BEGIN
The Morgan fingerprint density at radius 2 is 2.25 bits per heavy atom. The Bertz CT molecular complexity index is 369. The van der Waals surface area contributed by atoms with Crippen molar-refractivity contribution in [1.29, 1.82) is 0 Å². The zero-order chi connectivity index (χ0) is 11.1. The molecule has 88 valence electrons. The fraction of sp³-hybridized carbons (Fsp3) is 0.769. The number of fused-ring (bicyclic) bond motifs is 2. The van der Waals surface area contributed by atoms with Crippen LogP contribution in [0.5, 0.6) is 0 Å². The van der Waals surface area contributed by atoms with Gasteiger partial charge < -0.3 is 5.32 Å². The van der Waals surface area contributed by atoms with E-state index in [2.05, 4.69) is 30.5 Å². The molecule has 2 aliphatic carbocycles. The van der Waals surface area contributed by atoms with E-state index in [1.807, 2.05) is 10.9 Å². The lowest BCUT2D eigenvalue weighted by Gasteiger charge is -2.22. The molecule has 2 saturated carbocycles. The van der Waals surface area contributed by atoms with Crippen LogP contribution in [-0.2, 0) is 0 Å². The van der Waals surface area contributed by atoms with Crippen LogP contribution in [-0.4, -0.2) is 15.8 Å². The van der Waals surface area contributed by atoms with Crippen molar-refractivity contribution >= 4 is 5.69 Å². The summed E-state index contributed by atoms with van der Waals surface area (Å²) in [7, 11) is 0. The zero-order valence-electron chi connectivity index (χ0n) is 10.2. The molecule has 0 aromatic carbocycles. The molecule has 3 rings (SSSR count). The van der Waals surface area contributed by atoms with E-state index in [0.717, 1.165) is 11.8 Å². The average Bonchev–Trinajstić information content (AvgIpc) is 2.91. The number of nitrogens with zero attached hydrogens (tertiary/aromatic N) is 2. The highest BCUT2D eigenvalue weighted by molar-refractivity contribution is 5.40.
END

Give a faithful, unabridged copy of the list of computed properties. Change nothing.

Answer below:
The Morgan fingerprint density at radius 2 is 2.25 bits per heavy atom. The Bertz CT molecular complexity index is 369. The van der Waals surface area contributed by atoms with Crippen molar-refractivity contribution in [1.29, 1.82) is 0 Å². The zero-order chi connectivity index (χ0) is 11.1. The molecule has 88 valence electrons. The fraction of sp³-hybridized carbons (Fsp3) is 0.769. The number of fused-ring (bicyclic) bond motifs is 2. The van der Waals surface area contributed by atoms with Crippen LogP contribution in [0.5, 0.6) is 0 Å². The van der Waals surface area contributed by atoms with Gasteiger partial charge < -0.3 is 5.32 Å². The van der Waals surface area contributed by atoms with E-state index in [2.05, 4.69) is 30.5 Å². The molecule has 2 aliphatic carbocycles. The van der Waals surface area contributed by atoms with E-state index in [1.807, 2.05) is 10.9 Å². The lowest BCUT2D eigenvalue weighted by Gasteiger charge is -2.22. The molecule has 2 saturated carbocycles. The van der Waals surface area contributed by atoms with Crippen LogP contribution in [-0.2, 0) is 0 Å². The van der Waals surface area contributed by atoms with Crippen LogP contribution in [-0.4, -0.2) is 15.8 Å². The van der Waals surface area contributed by atoms with Crippen molar-refractivity contribution >= 4 is 5.69 Å². The summed E-state index contributed by atoms with van der Waals surface area (Å²) in [7, 11) is 0. The zero-order valence-electron chi connectivity index (χ0n) is 10.2. The molecule has 0 aromatic carbocycles. The molecule has 3 rings (SSSR count). The van der Waals surface area contributed by atoms with E-state index in [0.717, 1.165) is 11.8 Å². The average Bonchev–Trinajstić information content (AvgIpc) is 2.91. The number of nitrogens with zero attached hydrogens (tertiary/aromatic N) is 2. The highest BCUT2D eigenvalue weighted by molar-refractivity contribution is 5.40.